Creek Business Woman Finds Advantages in Being a Minority

Ashley Eddy

Salina Dornan stands in front of her spa.

Many minority business owners have legitimate complaints when it comes to breaking into the business environment, but a Native American business owner recognizes it as a positive.

Salina Dornan owns and operates the Re-New U Med Spa located in Eufaula, Oklahoma. She opened the business in September 2016 after previously owning three other businesses.

As a member of the Muskogee Creek Nation, Dornan’s tribe is there to provide support.

“They have small business divisions where they help you do business plans and they will help you find a loan if you’re wanting to start or expand your business,” Dornan said. “They have some great opportunities.”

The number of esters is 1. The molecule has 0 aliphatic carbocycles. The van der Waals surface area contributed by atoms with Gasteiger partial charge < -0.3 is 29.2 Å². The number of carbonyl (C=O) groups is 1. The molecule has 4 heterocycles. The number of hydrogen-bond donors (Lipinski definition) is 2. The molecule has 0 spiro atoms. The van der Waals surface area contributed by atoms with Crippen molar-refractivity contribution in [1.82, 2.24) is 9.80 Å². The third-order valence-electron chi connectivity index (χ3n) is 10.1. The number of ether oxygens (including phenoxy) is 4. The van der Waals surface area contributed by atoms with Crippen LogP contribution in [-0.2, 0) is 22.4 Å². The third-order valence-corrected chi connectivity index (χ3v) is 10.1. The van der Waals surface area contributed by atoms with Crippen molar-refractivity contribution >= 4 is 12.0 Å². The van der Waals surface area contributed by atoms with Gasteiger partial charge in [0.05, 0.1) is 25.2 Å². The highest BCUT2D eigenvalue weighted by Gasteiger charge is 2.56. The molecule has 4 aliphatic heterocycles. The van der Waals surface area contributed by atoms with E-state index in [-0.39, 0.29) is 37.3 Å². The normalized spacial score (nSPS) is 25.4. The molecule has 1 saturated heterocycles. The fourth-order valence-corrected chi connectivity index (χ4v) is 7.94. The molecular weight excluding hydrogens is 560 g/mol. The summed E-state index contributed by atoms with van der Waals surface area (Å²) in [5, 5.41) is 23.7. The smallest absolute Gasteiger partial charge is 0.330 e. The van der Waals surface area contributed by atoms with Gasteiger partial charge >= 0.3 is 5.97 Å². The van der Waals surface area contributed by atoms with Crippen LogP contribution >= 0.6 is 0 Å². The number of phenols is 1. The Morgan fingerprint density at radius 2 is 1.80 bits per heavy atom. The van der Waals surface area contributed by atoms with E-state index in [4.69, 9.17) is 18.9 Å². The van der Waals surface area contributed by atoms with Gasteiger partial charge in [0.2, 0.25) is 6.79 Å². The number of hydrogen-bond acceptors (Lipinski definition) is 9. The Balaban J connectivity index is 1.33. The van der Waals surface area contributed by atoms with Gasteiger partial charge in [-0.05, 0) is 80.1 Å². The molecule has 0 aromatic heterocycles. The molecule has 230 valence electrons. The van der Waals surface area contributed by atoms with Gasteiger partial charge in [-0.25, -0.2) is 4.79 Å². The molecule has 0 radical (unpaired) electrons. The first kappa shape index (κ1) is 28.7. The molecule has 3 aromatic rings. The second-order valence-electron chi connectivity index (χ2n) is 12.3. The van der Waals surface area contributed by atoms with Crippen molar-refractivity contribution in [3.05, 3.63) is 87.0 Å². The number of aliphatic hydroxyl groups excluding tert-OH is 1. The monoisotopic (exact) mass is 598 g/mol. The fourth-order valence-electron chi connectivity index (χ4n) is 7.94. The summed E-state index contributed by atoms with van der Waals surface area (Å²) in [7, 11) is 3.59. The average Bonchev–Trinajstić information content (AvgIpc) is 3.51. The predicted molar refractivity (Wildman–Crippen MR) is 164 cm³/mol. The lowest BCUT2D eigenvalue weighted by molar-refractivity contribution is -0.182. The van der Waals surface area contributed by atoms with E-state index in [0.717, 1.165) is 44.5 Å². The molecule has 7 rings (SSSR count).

Dornan is also looking to open a spa within a new casino resort that could be coming to the Eufaula area. With her being Creek, she is at the top of the list for being selected for the position.

“Being Creek will help me because I know if you work within the tribe, especially in the casinos, they like their vendors to first be Creek,” Dornan said.

Many people may think the word minority brings disadvantages, but not in this case. With the Creek Nation being organized and united, there is great support for the ventures of the tribe members.

The esthetician at the spa, Cindy Antle says she sees the numerous rewards to working for a minority owned business.

“I am looking forward to seeing where this spa can go, knowing we have Creek Nation supporting us along the way,” Antle said.